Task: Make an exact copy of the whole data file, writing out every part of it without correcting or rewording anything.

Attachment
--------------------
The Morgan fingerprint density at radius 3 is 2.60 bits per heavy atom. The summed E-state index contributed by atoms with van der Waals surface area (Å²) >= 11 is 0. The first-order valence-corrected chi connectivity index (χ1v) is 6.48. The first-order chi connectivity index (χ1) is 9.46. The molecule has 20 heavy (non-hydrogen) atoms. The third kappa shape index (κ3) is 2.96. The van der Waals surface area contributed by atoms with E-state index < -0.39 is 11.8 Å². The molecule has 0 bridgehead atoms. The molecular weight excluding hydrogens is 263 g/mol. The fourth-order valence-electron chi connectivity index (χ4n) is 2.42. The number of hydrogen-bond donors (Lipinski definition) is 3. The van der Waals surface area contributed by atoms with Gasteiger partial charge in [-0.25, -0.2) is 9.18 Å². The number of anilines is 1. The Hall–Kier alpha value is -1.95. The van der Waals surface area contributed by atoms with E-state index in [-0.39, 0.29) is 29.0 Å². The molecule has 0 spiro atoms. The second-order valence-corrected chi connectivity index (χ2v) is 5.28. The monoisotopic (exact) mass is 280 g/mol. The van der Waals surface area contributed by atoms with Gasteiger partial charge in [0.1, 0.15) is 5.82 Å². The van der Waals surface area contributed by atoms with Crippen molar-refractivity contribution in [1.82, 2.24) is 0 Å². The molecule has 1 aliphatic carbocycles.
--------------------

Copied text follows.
The Morgan fingerprint density at radius 3 is 2.60 bits per heavy atom. The summed E-state index contributed by atoms with van der Waals surface area (Å²) >= 11 is 0. The first-order valence-corrected chi connectivity index (χ1v) is 6.48. The first-order chi connectivity index (χ1) is 9.46. The molecule has 20 heavy (non-hydrogen) atoms. The third kappa shape index (κ3) is 2.96. The van der Waals surface area contributed by atoms with E-state index < -0.39 is 11.8 Å². The molecule has 0 bridgehead atoms. The molecular weight excluding hydrogens is 263 g/mol. The fourth-order valence-electron chi connectivity index (χ4n) is 2.42. The number of hydrogen-bond donors (Lipinski definition) is 3. The van der Waals surface area contributed by atoms with Gasteiger partial charge in [-0.25, -0.2) is 9.18 Å². The number of anilines is 1. The Hall–Kier alpha value is -1.95. The van der Waals surface area contributed by atoms with E-state index in [-0.39, 0.29) is 29.0 Å². The molecule has 0 spiro atoms. The second-order valence-corrected chi connectivity index (χ2v) is 5.28. The monoisotopic (exact) mass is 280 g/mol. The van der Waals surface area contributed by atoms with Gasteiger partial charge in [0.1, 0.15) is 5.82 Å². The van der Waals surface area contributed by atoms with Crippen molar-refractivity contribution in [1.82, 2.24) is 0 Å². The molecule has 1 aliphatic carbocycles.